Coaches’ coaches

Mentorship program an important part of the development camp.


A good mentor asks a lot of questions, instead of telling people how to do things, says Henrik Cedegren, one of the mentor coaches at the camp. Photo: Toni Pylvänäinen / Excella Photo

VIERUMÄKI – Give a man a fish and you’ll feed him for a day. Teach him to fish, and you’ll feed him for a lifetime. In the hockey version of the Lao Tzu proverb, the IIHF is now coaching the coaches, hoping that the quality of international women’s hockey will improve.

Enter the coach mentors at the High Performance Camp. Coach mentors like Henrik Cedegren from Sweden. The Quebec Nordiques’s seventh-round draft pick (141st overall) in 1984 is currently the head coach of Sweden’s under-18 women’s national team, and even more recently, the mentor coach of Team Olympus at the camp held in Vierumäki.

“I guess the idea of having national team coaches here as mentors is simply to make it a truly high performance camp. I was in Slovakia last year, and I felt that I, too, wanted to develop further, and this mentorship is a part of my development process,” he says.

“And hopefully I can help somebody else take a few steps forward,” he adds, as he takes a short breather between a goalie practice he was a part of, and Olympus’s next practice.

The team has been up since six in the morning so even a mentor feels the afternoon dip come on.

Olympus’s coaches are Sean Alderson and Vytas Lukosevicius, from the UK and Ireland, respectively. Two nations that are not known as hockey hotbeds. The goalie coach, Seánna Conway, is also from Ireland.

“I ask them a lot of questions about their process, what they think about and what they want to achieve with certain drills. We plan the practices together, but they’re the ones putting it all together,” says Cedegren.

“All three are really passionate and knowledgable. But, we all can learn new things, and sometimes all it takes is just a new angle on things,” he adds.

Last year, Cedegren was at the camp as a coach.

“My mentor was Jari Risku, the assistant coach of Team Finland, and he was fantastic. I’d actually like to be just like him. He asked good questions, and didn’t interfere too much with the coaches’ work, forcing us to learn,” he says.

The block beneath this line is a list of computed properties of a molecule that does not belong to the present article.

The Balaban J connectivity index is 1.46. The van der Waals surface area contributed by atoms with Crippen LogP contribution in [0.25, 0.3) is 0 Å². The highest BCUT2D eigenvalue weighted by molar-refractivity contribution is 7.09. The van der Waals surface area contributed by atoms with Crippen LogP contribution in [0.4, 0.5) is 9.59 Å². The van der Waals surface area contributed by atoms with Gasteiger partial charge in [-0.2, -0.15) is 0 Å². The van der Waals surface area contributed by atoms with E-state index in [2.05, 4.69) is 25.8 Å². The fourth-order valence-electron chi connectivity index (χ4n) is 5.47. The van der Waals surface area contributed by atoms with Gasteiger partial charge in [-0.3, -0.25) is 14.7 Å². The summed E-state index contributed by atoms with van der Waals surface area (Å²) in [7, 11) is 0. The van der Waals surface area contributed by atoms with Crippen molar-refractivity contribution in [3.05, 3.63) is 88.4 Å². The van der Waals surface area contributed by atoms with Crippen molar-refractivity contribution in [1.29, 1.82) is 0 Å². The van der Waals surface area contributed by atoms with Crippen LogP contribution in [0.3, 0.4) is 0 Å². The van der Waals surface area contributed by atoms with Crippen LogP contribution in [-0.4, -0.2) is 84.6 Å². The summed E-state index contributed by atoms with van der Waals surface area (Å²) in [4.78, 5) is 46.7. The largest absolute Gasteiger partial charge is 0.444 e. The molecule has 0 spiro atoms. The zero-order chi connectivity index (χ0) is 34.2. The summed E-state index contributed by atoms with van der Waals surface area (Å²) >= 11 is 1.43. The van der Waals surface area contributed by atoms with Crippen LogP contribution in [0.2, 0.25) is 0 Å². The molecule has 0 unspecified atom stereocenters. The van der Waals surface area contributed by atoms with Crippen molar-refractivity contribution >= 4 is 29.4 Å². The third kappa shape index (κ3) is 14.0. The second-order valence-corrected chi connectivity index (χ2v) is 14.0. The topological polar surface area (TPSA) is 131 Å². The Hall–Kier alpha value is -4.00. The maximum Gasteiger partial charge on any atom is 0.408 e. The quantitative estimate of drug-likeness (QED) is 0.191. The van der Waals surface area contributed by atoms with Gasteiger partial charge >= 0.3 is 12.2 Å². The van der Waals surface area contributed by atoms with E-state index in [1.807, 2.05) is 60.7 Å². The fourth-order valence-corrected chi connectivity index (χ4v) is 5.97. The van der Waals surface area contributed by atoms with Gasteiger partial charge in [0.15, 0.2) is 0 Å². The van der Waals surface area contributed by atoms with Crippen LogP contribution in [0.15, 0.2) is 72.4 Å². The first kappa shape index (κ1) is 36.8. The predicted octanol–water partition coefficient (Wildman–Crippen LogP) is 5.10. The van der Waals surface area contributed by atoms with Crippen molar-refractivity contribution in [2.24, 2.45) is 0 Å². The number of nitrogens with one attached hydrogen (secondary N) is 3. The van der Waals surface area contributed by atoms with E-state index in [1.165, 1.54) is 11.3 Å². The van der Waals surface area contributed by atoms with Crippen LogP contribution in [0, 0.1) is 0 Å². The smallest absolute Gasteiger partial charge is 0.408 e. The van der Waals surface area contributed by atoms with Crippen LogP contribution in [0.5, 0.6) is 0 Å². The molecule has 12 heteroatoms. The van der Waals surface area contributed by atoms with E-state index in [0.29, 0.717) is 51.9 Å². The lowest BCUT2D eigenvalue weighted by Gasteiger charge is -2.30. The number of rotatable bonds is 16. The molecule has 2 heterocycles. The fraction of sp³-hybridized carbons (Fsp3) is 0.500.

“I’m sure Swedes know hockey just as well as the Canadians. We just don’t have the resources, the money or the number of players that they do, and that’s the problem,” says Cedegren.

He’s been impressed by the quality of players at the camp, even from countries that aren’t famous for hockey.

“All countries have great players, but not all of them have enough great players. You see a great player from a small nation here, and instinctively you think that they must have a great team, but maybe the girls here are all they have,” he says.

Cedegren acknowledges the fact that a lot of work still lays ahead for women’s hockey but as a national team coach he also knows that camps like this one can also have a more direct effect on things.

“We have to get better at basic skills, and generally speaking, the players still aren’t physically in as good a shape as they should be, which means that the game won’t be as fast as it should, as when the U.S. and Canada play against each other,” he says.

“But I have ten Swedish girls here, and if they make the under-18 national team next time, the tournament will be played here, and they’ve been here. They know how things work, and they have a little more experience,” he adds.

As for the mentor coach himself, seeing the passion the coaches on his team have for the game recharges his batteries.

“I’ll go back home with some new ideas from here, but I’ll also take with me their enthusiasm, and joy of getting to work with hockey,” says Cedegren, who hopes that some of his experience will help the coaches he’s mentoring.

“I hope that they’ll think of the big picture. If you don’t train and work out, it doesn’t matter how skilled you are. If you don’t eat well, and rest, you’ll get injured. I hope they’ll remember that everything is connected,” he adds.


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